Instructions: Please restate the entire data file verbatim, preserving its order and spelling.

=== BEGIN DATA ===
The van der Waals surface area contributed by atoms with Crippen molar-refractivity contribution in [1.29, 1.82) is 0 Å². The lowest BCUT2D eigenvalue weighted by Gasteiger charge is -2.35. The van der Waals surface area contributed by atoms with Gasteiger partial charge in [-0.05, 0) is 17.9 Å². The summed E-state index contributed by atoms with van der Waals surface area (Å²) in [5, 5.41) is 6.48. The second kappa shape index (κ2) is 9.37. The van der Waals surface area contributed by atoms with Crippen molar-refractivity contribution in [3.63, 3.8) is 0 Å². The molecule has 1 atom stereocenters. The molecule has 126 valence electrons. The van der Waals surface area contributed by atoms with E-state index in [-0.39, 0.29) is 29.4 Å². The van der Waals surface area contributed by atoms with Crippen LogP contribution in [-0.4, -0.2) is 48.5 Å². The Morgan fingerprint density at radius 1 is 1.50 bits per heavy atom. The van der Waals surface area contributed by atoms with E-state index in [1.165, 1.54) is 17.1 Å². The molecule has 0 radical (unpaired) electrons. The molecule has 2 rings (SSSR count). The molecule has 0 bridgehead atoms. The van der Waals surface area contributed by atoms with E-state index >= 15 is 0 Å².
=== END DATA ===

The van der Waals surface area contributed by atoms with Crippen molar-refractivity contribution in [1.29, 1.82) is 0 Å². The lowest BCUT2D eigenvalue weighted by Gasteiger charge is -2.35. The van der Waals surface area contributed by atoms with Gasteiger partial charge in [-0.05, 0) is 17.9 Å². The summed E-state index contributed by atoms with van der Waals surface area (Å²) in [5, 5.41) is 6.48. The second kappa shape index (κ2) is 9.37. The van der Waals surface area contributed by atoms with Crippen molar-refractivity contribution in [3.63, 3.8) is 0 Å². The molecule has 1 atom stereocenters. The molecule has 126 valence electrons. The van der Waals surface area contributed by atoms with E-state index in [-0.39, 0.29) is 29.4 Å². The van der Waals surface area contributed by atoms with Crippen LogP contribution in [-0.4, -0.2) is 48.5 Å². The Morgan fingerprint density at radius 1 is 1.50 bits per heavy atom. The van der Waals surface area contributed by atoms with E-state index in [1.165, 1.54) is 17.1 Å². The molecule has 0 radical (unpaired) electrons. The molecule has 2 rings (SSSR count). The molecule has 0 bridgehead atoms. The van der Waals surface area contributed by atoms with E-state index >= 15 is 0 Å².